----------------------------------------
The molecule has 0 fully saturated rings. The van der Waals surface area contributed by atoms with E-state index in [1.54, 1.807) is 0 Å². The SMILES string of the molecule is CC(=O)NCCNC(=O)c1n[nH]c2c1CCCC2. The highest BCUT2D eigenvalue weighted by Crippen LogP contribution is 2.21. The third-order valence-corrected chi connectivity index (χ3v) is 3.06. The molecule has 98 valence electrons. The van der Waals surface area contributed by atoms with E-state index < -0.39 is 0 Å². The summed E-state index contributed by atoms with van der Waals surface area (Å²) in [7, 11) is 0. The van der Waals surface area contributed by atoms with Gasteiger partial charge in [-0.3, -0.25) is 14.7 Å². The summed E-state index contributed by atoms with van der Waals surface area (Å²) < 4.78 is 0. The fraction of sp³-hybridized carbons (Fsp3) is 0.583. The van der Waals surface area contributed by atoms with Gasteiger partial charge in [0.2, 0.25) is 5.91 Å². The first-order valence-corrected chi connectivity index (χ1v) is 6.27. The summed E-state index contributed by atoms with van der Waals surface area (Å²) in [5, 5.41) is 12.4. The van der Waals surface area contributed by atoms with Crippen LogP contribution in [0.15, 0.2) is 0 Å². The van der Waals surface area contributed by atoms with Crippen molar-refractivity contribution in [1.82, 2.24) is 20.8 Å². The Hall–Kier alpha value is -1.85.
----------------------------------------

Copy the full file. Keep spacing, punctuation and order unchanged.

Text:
The molecule has 0 fully saturated rings. The van der Waals surface area contributed by atoms with E-state index in [1.54, 1.807) is 0 Å². The SMILES string of the molecule is CC(=O)NCCNC(=O)c1n[nH]c2c1CCCC2. The highest BCUT2D eigenvalue weighted by Crippen LogP contribution is 2.21. The third-order valence-corrected chi connectivity index (χ3v) is 3.06. The molecule has 98 valence electrons. The van der Waals surface area contributed by atoms with E-state index < -0.39 is 0 Å². The summed E-state index contributed by atoms with van der Waals surface area (Å²) in [7, 11) is 0. The van der Waals surface area contributed by atoms with Gasteiger partial charge in [-0.3, -0.25) is 14.7 Å². The summed E-state index contributed by atoms with van der Waals surface area (Å²) < 4.78 is 0. The fraction of sp³-hybridized carbons (Fsp3) is 0.583. The van der Waals surface area contributed by atoms with Gasteiger partial charge in [0.2, 0.25) is 5.91 Å². The first-order valence-corrected chi connectivity index (χ1v) is 6.27. The summed E-state index contributed by atoms with van der Waals surface area (Å²) in [5, 5.41) is 12.4. The van der Waals surface area contributed by atoms with Crippen LogP contribution in [0.15, 0.2) is 0 Å². The van der Waals surface area contributed by atoms with Crippen molar-refractivity contribution in [1.82, 2.24) is 20.8 Å². The Hall–Kier alpha value is -1.85.